Linear load density
It is used in linear bodies such as threads.
Where is the charge locked in the body and is the length. In the International System of Units (SI) it is measured in C / m ( coulombs per meter ).
Surface charge density
It is used for surfaces , eg a thin metal sheet such as paper aluminum.
where Q is the charge locked in the body and is the surface. In the SI it is measured in C / m 2 (coulombs per square meter ).
Volumetric charge density
It is used for bodies that have volume.
where is the charge locked in the body and the volume. In the SI it is measured in C / m ^{3} (coulombs per cubic meter ).
Ways To Change The Electric Charge of Bodies
Electrification is called the effect of gaining or losing electrical charges, usually electrons , produced by an electrically neutral body. The types of electrification are as follows:
 Electrification by contact: When we put a charged body in contact with a conductor, there can be a transfer of charge from one body to the other and thus the conductor is charged, positively if it “gave up electrons” or negatively if it “gained” them.
 Electrification by friction: When we rub an insulator with certain types of materials, some electrons are transferred from the insulator to the other material or vice versa, so that when both bodies separate they are left with opposite charges.
 Induction charge : If we approach a negatively charged body to an isolated conductor, the repulsive force between the charged body and the valence electrons on the surface of the conductor causes them to move to the part furthest from the conductor to the charged body, leaving the closest region with a positive charge, which is noted by having an attraction between the charged body and this part of the conductor. However, the net conductor load remains zero (neutral).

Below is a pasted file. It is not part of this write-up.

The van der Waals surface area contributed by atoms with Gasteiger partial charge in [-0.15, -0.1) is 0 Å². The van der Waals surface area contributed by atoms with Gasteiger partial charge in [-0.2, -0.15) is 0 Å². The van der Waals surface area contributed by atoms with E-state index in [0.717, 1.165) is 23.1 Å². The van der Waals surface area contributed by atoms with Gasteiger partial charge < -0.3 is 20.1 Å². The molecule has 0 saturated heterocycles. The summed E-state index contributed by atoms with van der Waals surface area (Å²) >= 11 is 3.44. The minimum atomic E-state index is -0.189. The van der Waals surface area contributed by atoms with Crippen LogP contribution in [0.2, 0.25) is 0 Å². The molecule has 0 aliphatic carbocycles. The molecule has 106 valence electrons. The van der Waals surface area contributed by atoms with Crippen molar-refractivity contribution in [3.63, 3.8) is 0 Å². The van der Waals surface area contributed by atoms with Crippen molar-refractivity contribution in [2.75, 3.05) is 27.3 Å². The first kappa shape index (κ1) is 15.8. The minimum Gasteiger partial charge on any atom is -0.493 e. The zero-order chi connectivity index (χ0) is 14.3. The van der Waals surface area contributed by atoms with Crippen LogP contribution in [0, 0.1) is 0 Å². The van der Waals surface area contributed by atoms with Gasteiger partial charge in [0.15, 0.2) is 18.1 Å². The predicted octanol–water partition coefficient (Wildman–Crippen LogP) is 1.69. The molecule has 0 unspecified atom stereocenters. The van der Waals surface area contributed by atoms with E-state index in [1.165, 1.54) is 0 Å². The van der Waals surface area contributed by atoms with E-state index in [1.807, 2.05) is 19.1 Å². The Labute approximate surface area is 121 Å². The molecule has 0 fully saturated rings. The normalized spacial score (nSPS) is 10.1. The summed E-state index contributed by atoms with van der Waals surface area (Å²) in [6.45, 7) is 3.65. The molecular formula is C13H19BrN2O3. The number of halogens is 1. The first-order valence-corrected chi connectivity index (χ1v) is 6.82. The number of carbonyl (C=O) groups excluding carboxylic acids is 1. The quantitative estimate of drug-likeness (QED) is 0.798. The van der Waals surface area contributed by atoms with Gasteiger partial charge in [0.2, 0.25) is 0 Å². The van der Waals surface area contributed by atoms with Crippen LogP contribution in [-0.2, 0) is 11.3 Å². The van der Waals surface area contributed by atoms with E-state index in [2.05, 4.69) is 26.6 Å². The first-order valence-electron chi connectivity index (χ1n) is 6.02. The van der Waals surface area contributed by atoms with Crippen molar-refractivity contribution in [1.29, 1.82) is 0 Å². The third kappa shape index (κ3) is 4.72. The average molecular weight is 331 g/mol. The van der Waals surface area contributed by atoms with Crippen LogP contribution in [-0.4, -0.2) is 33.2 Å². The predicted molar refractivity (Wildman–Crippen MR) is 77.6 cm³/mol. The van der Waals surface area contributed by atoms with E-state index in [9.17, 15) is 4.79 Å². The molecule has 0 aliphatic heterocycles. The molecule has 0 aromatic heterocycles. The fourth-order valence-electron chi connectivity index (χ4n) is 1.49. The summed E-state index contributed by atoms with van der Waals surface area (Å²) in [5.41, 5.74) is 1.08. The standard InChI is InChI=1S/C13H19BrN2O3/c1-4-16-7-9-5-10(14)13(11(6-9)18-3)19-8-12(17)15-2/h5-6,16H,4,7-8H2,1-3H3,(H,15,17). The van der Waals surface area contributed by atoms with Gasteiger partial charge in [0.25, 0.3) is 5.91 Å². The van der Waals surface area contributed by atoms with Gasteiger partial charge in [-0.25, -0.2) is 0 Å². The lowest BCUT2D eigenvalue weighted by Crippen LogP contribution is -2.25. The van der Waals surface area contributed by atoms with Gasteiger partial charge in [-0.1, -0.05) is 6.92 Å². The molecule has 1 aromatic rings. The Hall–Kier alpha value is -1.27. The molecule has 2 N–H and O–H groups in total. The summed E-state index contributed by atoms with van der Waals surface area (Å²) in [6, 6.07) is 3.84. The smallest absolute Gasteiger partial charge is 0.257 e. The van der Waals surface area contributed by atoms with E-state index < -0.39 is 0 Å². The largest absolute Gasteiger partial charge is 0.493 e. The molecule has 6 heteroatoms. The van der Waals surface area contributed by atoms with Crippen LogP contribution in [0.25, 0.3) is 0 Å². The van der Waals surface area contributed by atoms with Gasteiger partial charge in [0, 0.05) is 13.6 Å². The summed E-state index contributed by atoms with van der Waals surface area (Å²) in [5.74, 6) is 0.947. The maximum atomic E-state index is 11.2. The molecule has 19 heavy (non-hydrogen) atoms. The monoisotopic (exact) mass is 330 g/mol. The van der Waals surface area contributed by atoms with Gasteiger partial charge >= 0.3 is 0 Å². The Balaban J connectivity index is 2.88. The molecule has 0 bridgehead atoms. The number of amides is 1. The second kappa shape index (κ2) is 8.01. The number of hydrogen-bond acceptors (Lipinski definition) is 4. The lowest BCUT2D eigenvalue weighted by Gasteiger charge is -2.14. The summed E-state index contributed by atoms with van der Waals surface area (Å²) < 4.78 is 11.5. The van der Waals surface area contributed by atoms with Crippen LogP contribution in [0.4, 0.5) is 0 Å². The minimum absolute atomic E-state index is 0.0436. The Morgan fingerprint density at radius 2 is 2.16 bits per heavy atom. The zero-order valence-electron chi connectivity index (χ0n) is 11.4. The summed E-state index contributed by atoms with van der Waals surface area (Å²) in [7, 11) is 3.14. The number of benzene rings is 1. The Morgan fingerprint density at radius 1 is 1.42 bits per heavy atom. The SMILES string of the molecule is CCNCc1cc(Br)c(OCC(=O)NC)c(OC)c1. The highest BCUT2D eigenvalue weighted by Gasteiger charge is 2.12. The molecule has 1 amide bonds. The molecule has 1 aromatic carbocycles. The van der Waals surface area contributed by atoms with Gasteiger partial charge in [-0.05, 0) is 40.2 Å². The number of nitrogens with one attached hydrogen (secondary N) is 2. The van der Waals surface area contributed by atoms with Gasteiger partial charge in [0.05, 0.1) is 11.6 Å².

Charging by the photoelectric effect : It happens when electrons are released on the surface of a conductor when irradiated by light or other electromagnetic radiation.
 Charge by electrolysis : Chemical decomposition of a substance, produced by the passage of a continuous electric current.
 Charging by thermoelectric effect : It means producing electricity by the action of heat.

Coulomb law
Coulomb’s Law or Fundamental Principle of electrostatics governs the magnitude of the attractive or repulsive forces between two determined electric charges , regardless of the sign of their charge (obviously, if they are of the same sign, it will be a repulsive force; and if they are of opposite sign, of attraction).
According to this law, said force is proportional to the product of the value of the charges, and inversely proportional to the square of the distance that separates them. This is expressed mathematically in the following way:
F = K. [(Q1 x Q2) / r ^{2} ]
Where:
 F is the force.
 Q are the two respective charges.
 r is the distance that separates them.
 K is a proportionality constant defined as 9.10 ^{9} Nm ^{2} / C ^{2} .